The pension reforms of the past few years have had an impact on small self-administered schemes (SSAS) as much as any part of the industry. But SSASs are now under a particular spotlight as their growing prominence brings with it some less welcome entrants to the market.
SSASs are a type of occupational pension scheme run by an employer for executives, key employees and directors. Unlike self-invested personal pensions (Sipps), they can only contain up to 12 members, including the scheme founder – for example, the employer or director of the company.
As the name implies, SSASs are administered by their own trustees. Schemes are also regulated by the Pensions Regulator (TPR) rather than the FCA. Single-member schemes are likely to escape the net entirely. These points of differentiation from Sipps have led to a rise in pension scams conducted via SSAS-like structures.
As a result, a tightening of regulations has been expected for some time. A government consultation on scams, issued in December 2016, has been welcomed by providers seeking to break the link between mainstream SSAS and those structures created solely to take advantage of the unsuspecting.
Most prospective measures outlined in the consultation – such as banning cold-calling and proposing that only “non-dormant” companies be used for scheme registrations – have been backed by the industry. The most significant idea is the acknowledgement that some have called for professional trustees to be reintroduced.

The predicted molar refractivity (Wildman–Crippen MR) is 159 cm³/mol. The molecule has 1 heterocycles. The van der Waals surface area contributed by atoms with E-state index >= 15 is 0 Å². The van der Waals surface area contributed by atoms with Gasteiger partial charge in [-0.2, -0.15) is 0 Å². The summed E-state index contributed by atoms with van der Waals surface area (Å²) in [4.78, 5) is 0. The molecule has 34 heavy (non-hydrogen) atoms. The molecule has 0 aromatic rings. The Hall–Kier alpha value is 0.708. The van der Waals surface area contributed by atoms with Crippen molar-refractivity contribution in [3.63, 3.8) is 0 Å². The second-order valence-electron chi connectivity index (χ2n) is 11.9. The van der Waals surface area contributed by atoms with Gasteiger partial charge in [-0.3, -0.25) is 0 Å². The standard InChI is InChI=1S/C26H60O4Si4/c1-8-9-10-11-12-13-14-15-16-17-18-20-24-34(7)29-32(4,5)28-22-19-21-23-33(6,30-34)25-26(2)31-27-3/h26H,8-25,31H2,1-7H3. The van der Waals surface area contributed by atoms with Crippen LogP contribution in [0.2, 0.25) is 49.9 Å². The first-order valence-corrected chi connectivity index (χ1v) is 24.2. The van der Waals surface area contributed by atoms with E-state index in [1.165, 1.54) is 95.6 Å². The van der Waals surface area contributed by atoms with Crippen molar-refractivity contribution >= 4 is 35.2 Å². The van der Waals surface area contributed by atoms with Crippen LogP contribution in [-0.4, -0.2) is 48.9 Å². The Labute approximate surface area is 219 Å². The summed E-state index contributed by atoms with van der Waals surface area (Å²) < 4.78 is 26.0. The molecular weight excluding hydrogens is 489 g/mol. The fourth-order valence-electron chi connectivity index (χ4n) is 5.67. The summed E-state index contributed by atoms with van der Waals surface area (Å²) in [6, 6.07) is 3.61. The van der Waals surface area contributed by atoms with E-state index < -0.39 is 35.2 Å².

Return of the professional?
Until pensions simplification in 2006, SSASs were required to appoint a professional trustee (often referred to as a pensioneer trustee – a trustee with pensions expertise) in order to be considered a legitimate operation.
The 2014 introduction of HMRC’s ‘fit and proper’ requirement for scheme administrators was intended to address the rise of inexperienced trustees, with all SSASs obliged to appoint administrators considered to be “familiar with and capable of competently performing the scheme administrator’s responsibilities”, according to HM Revenue & Customs’ guidance.
But as the recent consultation indicates, the requirement was not as effective as intended, given that it only applies to the scheme administrator rather than the trustees who have the final say on investments.
“Despite the fact [the administrator] is a crucial role that must be filled for any scheme to attract and maintain its registered pension scheme status, [it] is still a very narrow function under the way in which a scheme is operated,” says Zachary Gallagher, chairman of the Association of Member-Directed Pension Schemes (AMPS).
Mr Gallagher adds that the range of trustee responsibilities, which include day-to-day scheme management and making investment decisions, mean that enforcing a professional trustee requirement would be “a better move against pension scams” than the revenue’s ‘fit and proper’ obligation.
Conversely, Nigel Bennett, sales and marketing director at InvestAcc, proposes that the government could instead introduce “an extension of the current ‘fit and proper’ requirements for scheme administrators”.
Mr Bennett adds: “Any new regulations need not only deter scammers, but prevent them from operating as soon as they have been identified.”
Facts and figures